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Raptors look to end losing streak vs. the Rockets: Preview, start time, and more

It’s been a rough stretch for both Toronto and Houston, as both are riding extended losing streak. Only one will come out victorious tonight — can the Raptors set things right for themselves?

NBA: Houston Rockets at Toronto Raptors Kim Klement-USA TODAY Sports

The NBA Losers Bowl gets underway tonight with the Toronto Raptors — losers of eight straight — take on the Houston Rockets — losers of 20 straight. Yes, it has gotten to this point for the Raptors (and the Rockets). It’s been an ugly stretch of games that’s featured blowouts, heartbreakers, and distracting trade rumours. In all, Toronto simply can’t catch a break.

Toronto’s most recent loss is still fresh, coming against the Cleveland Cavaliers in a 115-106 defeat just last night. After clearing COVID-19 and health/safety protocols just after the All-Star break, the Raptors are still making strides to be a cohesive unit on both ends of the floor. Fred VanVleet is getting his legs under him but Pascal Siakam has been struggling to regain his rhythm — especially last night. He logged 24 minutes and looked out of place on the floor. It was concerning to see that Siakam didn’t log a minute after the 4:09-minute mark of the third quarter.

While Toronto looks to turn the corner on this back-to-back, there are no guarantees, even when going up against a team that has lost 20 straight — like these unfortunate Rockets.

Even with the Raptors struggling, the Rockets may still have their work cut out for them tonight too. Guards John Wall and Victor Oladipo may be resting after playing last night — they’ve been sitting out a few back-to-backs — though both are currently absent from the latest injury report. Meanwhile, if the Raptors learned anything from their own game last night, it’s that any team can win a game. They’ll have to put their best effort forward, even if half the Rockets can’t or don’t play tonight.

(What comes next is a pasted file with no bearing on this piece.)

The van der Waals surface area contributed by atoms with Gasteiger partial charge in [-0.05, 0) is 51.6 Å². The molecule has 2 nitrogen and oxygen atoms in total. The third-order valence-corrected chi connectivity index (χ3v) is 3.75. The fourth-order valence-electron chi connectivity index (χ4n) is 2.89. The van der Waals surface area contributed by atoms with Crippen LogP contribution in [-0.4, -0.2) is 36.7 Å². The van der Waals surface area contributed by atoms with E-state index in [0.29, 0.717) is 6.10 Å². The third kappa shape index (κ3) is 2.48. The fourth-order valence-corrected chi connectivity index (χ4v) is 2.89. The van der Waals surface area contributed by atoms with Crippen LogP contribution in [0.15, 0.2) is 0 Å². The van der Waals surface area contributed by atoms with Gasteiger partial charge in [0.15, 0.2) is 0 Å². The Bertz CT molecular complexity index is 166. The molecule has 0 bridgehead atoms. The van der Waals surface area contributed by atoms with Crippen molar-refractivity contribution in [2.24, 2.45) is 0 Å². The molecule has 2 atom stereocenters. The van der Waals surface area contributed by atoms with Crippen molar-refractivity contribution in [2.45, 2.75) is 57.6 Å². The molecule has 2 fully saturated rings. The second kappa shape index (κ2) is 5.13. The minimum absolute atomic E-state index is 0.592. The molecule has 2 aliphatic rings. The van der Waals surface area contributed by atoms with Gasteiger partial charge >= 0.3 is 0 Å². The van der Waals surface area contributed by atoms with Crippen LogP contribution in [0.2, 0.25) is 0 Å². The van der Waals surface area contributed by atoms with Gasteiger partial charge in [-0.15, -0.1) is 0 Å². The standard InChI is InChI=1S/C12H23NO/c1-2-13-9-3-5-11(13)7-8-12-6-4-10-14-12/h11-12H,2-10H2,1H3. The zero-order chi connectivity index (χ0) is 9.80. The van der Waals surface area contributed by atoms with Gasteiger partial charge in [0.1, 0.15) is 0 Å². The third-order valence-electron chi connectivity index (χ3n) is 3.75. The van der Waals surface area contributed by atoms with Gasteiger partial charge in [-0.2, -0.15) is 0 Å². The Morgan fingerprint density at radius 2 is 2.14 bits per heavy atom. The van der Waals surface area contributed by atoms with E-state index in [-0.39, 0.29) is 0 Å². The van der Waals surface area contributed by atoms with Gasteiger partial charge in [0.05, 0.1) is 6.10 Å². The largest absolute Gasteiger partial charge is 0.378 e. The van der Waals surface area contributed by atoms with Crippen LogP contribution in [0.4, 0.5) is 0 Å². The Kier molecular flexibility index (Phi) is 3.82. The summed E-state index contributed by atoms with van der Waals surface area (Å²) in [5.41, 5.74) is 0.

With that all wrapped up, let’s get to the game details followed by the three keys to the game.

Where to Watch

Sportsnet One, 9 PM ET


Toronto — Fred VanVleet, Kyle Lowry, Norman Powell, OG Anunoby, Pascal Siakam

Houston — John Wall, Victor Oladipo, Danuel House, Jae’Sean Tate, Christian Wood


Toronto — None

Houston — Eric Gordon (out – strained groin), David Nwaba (out – strained wrist), D.J. Augustin (questionable – illness, non-COVID-19-related), Dante Exum (out – right calf strain)

Chop the Wood

In a season full of darkness for the Rockets, the one bright spot is their big man Wood. The 25-year-old was one of the more sought-out free agents in the 2020 free-agent class due to his rise in the season prior with the Detroit Pistons. Wood showcased an excellent inside-out game, capable of being a strong finisher and roller last year. That and more has translated to his game in his first season with the Rockets where he is putting up Most Improved Player of the Year numbers with 22 points on 63.6 True Shooting Percentage to go along with 10.1 rebounds per game.